The Solution to the Russian Problem is Largely Political

The Solution to the Russian Problem is Largely PoliticalThe Central Bank of Russia announced on Wednesday, December 17, a series of measures to “support financial system stability,” put to the test by a historic collapse of the ruble earlier this week.

This list of seven technical measures presented in a statement aims in particular to facilitate access to foreign currency and to protect the banks’ accounting losses that could weaken the economy. The ruble that had already rebounded before these announcements, accelerated its progress.

This stabilization does not mean that Russia is out of the currency crisis or emerging countries have turned the page after the shock wave that had hit them in recent days. The decryption is provided by Ludovic Subran, chief economist of Euler Hermes, the worldwide leader in credit insurance.

The fall of several currencies (Turkish lira, Indonesian rupiah, etc.) in the wake of the collapse of the ruble recovery causes fears about possible contagion from the Russian crisis to the rest of emerging currencies. Is this a real risk?

The major emerging currencies actually face three problems: the state of domestic demand, the drying up of liquidity and correction – huge – for commodity prices. Investors have become much more demanding. This club of five that were the BRICS – Brazil, Russia, India, China and South Africa – had left dangling the possibility of the rapid emergence of a middle class and new consumer markets. This is what implied to the image of China; they change their business model and growth is increasingly driven by domestic consumption of households and businesses, as well as exports.

This transformation was more difficult and takes longer to set up than they had imagined. In other words, the major emerging countries have failed to reassure investors about the state of domestic demand. And when they try to do so, through their monetary or fiscal policy, it works less well than in advanced countries because the economic adjustment to the poor. We saw this recently with China, which has decided to stop further growth and to ask its economic agents to deleverage. But it did it too fast, too abruptly, and production fell. Stimulating domestic demand in emerging economies requires learning a certain finesse in monetary and fiscal policies.

Is there a real risk of drying up of liquidity?

Liquidity risk exists. It should not be underestimated. Investors are more selective, and rising still ahead of US interest rates may lead to less direct foreign investments, mergers and acquisitions or joint ventures in emerging economies, which benefited greatly in the 2000s; it would be a form of return to sender. A number of countries have depreciated their currencies to boost their exports. But their businesses today have accumulated high debts in euros or dollars, which creates a lack of liquidity pockets.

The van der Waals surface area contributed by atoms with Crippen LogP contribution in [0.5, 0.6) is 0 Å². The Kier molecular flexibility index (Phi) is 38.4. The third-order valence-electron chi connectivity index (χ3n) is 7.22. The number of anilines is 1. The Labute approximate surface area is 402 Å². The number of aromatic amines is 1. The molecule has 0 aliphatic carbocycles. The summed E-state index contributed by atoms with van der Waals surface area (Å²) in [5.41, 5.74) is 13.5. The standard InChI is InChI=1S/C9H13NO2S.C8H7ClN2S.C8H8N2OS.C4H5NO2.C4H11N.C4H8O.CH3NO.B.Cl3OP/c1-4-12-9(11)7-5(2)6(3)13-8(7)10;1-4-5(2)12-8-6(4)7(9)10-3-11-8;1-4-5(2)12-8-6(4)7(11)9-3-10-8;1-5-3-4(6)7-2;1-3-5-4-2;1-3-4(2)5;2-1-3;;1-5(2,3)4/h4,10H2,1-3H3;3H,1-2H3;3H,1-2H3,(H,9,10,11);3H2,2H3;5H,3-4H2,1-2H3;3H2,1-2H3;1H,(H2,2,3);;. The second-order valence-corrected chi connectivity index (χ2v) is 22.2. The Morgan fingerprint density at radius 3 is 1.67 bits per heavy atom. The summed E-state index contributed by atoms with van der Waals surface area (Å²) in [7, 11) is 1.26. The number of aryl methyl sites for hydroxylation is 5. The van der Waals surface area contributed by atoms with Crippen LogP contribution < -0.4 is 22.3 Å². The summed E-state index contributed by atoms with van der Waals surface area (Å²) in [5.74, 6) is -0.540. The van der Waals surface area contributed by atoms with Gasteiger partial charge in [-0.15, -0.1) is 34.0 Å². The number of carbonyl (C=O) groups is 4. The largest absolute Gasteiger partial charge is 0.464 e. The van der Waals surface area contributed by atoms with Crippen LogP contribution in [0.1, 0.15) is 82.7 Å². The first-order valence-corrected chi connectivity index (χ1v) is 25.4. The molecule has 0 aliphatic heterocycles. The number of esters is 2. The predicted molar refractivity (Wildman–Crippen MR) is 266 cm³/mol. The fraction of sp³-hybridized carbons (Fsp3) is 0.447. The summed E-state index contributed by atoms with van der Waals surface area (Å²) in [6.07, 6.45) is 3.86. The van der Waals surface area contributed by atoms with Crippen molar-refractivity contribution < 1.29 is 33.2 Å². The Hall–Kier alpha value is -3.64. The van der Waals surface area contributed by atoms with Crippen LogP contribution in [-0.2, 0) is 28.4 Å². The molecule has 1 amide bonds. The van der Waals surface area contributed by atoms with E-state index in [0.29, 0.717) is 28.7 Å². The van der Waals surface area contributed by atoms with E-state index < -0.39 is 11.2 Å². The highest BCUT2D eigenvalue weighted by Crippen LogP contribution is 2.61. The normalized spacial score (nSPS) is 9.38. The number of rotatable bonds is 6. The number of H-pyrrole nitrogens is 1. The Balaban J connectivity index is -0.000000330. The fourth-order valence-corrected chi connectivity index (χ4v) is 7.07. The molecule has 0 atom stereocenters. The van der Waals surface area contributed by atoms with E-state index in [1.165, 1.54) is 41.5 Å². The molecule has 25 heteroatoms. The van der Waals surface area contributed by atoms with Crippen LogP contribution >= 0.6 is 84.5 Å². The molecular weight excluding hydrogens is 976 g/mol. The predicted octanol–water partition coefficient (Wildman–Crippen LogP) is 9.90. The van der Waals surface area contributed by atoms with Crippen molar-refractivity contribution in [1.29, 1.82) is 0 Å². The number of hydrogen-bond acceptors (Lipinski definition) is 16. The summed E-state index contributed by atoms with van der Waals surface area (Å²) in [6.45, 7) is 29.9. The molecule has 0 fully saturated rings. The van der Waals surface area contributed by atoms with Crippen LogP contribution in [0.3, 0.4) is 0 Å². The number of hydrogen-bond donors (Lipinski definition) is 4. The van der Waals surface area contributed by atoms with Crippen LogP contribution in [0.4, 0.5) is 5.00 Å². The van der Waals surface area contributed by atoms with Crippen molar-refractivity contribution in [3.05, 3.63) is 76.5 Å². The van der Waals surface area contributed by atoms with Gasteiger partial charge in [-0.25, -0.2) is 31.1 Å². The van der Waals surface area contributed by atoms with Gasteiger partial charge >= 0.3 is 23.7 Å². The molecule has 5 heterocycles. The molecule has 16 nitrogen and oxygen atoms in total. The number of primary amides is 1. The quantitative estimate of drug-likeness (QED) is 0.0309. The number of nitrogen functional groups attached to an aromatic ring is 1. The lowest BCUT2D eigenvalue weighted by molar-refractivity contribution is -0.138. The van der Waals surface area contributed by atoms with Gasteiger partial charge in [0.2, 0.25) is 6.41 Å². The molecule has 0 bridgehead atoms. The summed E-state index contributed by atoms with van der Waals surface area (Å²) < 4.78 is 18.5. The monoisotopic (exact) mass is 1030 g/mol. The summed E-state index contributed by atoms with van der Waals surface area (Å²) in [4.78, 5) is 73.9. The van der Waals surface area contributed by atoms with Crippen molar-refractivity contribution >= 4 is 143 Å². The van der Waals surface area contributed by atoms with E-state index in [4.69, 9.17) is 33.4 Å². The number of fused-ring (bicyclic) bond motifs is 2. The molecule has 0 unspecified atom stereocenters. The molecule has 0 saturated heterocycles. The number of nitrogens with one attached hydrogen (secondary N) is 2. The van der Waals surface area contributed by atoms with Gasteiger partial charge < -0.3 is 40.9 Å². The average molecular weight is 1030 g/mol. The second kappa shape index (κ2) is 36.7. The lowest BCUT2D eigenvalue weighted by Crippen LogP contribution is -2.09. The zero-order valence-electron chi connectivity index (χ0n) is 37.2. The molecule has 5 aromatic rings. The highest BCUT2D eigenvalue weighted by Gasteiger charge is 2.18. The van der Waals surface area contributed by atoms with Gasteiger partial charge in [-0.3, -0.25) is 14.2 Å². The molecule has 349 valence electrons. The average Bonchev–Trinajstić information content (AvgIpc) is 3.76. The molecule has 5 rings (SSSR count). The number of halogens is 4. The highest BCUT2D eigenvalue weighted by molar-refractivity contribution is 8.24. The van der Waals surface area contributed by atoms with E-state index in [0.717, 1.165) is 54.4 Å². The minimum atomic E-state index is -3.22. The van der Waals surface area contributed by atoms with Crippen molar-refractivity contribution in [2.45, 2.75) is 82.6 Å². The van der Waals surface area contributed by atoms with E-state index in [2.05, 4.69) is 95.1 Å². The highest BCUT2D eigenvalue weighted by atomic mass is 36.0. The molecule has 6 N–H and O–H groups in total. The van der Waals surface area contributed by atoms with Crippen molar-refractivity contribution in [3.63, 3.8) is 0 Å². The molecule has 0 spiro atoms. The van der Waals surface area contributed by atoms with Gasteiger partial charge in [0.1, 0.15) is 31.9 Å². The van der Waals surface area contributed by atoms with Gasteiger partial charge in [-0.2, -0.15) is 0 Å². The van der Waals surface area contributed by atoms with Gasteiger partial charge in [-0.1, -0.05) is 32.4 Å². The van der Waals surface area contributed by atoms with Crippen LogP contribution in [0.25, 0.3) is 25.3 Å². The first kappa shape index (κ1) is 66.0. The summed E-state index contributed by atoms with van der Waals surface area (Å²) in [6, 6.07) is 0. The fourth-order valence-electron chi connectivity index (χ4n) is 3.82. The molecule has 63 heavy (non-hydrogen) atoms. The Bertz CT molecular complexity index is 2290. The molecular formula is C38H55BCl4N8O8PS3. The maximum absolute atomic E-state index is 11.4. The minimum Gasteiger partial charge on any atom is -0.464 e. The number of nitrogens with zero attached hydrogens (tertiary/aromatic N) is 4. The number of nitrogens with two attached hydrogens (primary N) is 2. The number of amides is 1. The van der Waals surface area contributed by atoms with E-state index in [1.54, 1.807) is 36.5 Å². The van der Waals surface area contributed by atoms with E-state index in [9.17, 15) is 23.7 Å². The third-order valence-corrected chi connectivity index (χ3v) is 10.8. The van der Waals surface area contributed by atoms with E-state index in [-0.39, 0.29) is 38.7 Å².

The depreciation of local currencies increases the risk of default and credit channels are less dynamic and less productive, it lacks the oil in the economic engines. The drying up of liquidity is particularly problematic in emerging countries with high current account deficits, such as Brazil, South Africa, India and Turkey.

Does the end of the commodity boom consistently undermine emerging economies?

What is certain is that the price of raw materials decreased in considerable proportions. Raw materials are the last actives to be corrected after sovereign debt and equity markets. Initially, investors adjudicated between different asset classes. But these trade-offs are coming to an end and at some point, there’s just less money available to households and businesses, less cash in circulation.

In Europe, according to some estimates, some 2.000 billion are missing, equivalent to the gross domestic product of France. Oil overproduction is also evaluated to 1 million barrels per day. There is no reason why oil prices rise without real effort by Saudi Arabia to reduce its production. The number of emerging countries affected by the drop in oil prices is important. Those whose economic resilience came directly from the oil money are in big trouble.

What about political risk?

Large multinational companies are afraid of a surge of protectionism in emerging countries on their strategic assets. China, Brazil, India and other countries, such as Indonesia, which has banned the export of raw nickel in China, have failed to convince investors or companies they really are attractive territories.

Volatility is really back and it is very difficult to say which emerging will be tempted to take refuge in a retreat into protectionism to shelter their production facilities or protect against the current turmoil. We lack a strong international governance, reinforcing volatility, increasing friction in the markets for goods, services and capital, and disturbing the value chains of global trade, as well as weighing on growth.

What is the specificity of the Russian crisis?